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One Week Later…

This post is part of a series of posts documenting my trip to Egypt. To read from the beginning, go to the first post and follow the links at the bottom of each page.

Friday, 20 November 2009

Another weekend already. Hard to believe that seven days have passed since I last sat down to post to the blog. All week it’s been head down; not only did I start the information literacy workshops, but the revisions to the collection development policy statements that we had assigned to the selectors had been reviewed by the head of that unit and she wanted to set up individual review sessions with each selector. In addition, I still had my Arabic tutorials to prepare for and I had to find time to shop, cook, clean (well, not much of that…), and all the other little tasks that fill a day.

The information literacy sessions, which were a continuation of the one we set up two weeks ago, were not as well attended as the first one and I was disappointed about that. I realize that not everyone was able to attend because of conflicting schedules and other assignments, but I had hoped to be able to have enough people to do some demonstrations of different teaching approaches and strategies that might help to address the problem of students not engaging with the course material. After some consultation with Amira, we decided that it might be useful to take a practical approach to this problem. Amira had been wanting to offer a course on Web 2.0 but had not yet begun to formulate it. I suggested that we use the workshop sessions as a laboratory for doing just that, thinking that we could address the problem of student engagement and possibly some others as we developed the course.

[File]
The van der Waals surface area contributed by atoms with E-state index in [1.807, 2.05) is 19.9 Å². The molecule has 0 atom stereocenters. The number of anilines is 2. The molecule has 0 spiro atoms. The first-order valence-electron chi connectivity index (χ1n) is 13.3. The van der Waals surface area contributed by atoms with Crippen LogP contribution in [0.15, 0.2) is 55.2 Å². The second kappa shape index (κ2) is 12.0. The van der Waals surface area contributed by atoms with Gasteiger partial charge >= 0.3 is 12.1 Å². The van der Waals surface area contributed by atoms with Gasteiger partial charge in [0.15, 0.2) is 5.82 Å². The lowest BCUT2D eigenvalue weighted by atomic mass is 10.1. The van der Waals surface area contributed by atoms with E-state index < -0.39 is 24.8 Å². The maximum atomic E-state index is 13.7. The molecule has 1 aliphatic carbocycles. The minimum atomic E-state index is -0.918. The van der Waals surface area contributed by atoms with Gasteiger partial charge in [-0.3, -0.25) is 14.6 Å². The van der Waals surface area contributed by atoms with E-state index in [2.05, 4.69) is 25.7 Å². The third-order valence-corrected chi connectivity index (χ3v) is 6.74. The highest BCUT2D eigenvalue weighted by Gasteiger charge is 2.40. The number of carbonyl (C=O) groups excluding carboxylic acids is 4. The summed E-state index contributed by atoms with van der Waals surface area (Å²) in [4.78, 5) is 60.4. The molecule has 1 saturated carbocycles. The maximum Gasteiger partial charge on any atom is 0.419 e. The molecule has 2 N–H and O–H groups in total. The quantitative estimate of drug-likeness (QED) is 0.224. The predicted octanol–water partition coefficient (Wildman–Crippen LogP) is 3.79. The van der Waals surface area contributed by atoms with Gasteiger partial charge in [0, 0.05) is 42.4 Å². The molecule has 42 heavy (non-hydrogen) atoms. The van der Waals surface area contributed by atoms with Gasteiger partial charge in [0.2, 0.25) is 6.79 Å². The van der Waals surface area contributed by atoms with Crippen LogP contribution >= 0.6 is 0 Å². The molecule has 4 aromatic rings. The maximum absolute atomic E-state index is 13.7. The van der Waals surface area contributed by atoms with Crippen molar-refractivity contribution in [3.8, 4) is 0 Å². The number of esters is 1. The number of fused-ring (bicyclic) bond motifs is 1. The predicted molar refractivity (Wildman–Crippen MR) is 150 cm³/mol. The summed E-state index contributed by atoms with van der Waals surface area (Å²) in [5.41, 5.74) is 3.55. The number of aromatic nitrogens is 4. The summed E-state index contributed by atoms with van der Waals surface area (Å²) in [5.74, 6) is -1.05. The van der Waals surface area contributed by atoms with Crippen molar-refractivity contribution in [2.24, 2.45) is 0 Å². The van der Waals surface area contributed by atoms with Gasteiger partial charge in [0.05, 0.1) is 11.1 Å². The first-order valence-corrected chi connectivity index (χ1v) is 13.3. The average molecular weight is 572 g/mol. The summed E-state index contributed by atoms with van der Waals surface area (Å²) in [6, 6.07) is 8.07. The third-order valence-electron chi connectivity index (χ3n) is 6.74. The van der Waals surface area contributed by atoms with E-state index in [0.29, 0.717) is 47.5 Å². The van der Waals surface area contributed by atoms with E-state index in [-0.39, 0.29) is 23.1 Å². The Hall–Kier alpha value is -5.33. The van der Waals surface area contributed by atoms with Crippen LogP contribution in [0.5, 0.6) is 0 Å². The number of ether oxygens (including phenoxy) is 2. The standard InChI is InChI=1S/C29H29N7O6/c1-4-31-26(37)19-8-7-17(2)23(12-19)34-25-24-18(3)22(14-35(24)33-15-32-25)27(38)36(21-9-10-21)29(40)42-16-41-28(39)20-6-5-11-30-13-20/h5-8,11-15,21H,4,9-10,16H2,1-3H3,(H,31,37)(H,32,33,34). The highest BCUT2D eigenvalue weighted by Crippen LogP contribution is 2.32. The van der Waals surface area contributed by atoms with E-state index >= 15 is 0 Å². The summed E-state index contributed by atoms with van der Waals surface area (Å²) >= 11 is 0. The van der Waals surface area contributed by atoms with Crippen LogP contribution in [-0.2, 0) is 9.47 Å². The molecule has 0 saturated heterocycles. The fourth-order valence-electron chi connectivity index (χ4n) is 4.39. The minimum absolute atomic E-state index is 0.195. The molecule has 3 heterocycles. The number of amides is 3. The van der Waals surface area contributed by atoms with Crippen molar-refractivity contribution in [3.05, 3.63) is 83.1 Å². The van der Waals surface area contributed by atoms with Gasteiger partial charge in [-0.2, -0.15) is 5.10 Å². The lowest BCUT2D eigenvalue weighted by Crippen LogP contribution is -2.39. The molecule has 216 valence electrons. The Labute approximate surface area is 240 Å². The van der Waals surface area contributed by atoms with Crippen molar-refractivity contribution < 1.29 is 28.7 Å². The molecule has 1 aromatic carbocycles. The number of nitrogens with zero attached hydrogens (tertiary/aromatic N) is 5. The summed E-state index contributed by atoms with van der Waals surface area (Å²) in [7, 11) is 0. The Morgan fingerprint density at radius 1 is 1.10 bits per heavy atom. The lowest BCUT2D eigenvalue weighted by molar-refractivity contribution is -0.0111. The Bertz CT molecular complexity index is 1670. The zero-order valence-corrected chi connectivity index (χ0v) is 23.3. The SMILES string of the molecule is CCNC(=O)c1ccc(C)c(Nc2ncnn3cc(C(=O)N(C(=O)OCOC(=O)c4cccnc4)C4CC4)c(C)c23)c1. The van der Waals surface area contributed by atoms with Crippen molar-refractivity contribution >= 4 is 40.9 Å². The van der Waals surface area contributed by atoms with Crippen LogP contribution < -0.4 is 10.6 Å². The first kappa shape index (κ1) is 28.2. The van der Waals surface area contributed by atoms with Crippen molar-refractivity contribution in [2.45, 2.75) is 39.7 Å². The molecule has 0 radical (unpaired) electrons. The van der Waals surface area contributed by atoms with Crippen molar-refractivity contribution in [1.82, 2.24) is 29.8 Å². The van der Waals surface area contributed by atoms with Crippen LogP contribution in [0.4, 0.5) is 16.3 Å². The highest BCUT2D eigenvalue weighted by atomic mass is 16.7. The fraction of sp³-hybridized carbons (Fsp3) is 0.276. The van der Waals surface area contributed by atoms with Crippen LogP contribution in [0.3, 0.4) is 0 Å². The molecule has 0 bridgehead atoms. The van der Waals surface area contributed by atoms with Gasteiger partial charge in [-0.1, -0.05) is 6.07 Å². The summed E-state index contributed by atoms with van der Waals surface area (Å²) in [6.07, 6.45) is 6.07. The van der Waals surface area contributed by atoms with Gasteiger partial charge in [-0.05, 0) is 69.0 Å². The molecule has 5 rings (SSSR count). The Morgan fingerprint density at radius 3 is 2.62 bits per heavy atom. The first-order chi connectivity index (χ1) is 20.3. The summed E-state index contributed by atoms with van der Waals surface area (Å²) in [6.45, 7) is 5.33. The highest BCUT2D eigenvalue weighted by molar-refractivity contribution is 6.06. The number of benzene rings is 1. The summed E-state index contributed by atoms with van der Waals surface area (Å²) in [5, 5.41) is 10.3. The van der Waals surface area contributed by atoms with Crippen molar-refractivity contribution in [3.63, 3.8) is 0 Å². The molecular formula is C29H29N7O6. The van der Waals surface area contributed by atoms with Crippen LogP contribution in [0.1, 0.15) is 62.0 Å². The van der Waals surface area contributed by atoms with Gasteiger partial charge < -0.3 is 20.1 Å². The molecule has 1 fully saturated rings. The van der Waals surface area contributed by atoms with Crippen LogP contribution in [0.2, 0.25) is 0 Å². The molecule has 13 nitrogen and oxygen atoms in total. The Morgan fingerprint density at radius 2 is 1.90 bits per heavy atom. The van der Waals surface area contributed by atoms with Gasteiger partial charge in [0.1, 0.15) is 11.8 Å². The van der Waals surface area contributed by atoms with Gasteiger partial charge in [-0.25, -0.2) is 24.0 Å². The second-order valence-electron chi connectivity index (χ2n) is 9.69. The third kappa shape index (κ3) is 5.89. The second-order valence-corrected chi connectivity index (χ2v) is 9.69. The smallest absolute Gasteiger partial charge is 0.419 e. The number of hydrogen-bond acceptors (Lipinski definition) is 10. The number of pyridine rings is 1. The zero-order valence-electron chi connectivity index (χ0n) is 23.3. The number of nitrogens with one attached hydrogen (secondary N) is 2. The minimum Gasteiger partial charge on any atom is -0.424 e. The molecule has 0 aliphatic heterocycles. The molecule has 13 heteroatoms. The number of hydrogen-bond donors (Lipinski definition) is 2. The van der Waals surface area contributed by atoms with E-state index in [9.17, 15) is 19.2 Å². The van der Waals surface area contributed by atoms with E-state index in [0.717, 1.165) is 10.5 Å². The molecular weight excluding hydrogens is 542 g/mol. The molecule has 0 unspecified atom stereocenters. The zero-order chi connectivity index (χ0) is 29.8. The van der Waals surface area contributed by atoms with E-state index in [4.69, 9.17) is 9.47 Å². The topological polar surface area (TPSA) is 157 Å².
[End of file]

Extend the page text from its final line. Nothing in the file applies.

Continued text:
While the instructors were attentive during the second session and I was able to elicit responses to direct questions and discussions of problems, there was stunning silence when I asked about specific approaches for teaching individual units in the course we were designing. It occurred to me after the second session that this was perhaps due to the fact that they all came from a very traditional educational background where lecturing was the main—if not sole—method for conveying information. With another Eid (Eid al-Adha, Greater Bairam or Feast of the Sacrifice commemorating Abraham’s willingness to sacrifice Isaac to God) approaching, we won’t be able to make much headway on this, but the break will allow me to do some more thinking about how to approach this part of the project. In the meantime, it’s back to Cairo for another Fulbright trip, which I will write about in the next posting.

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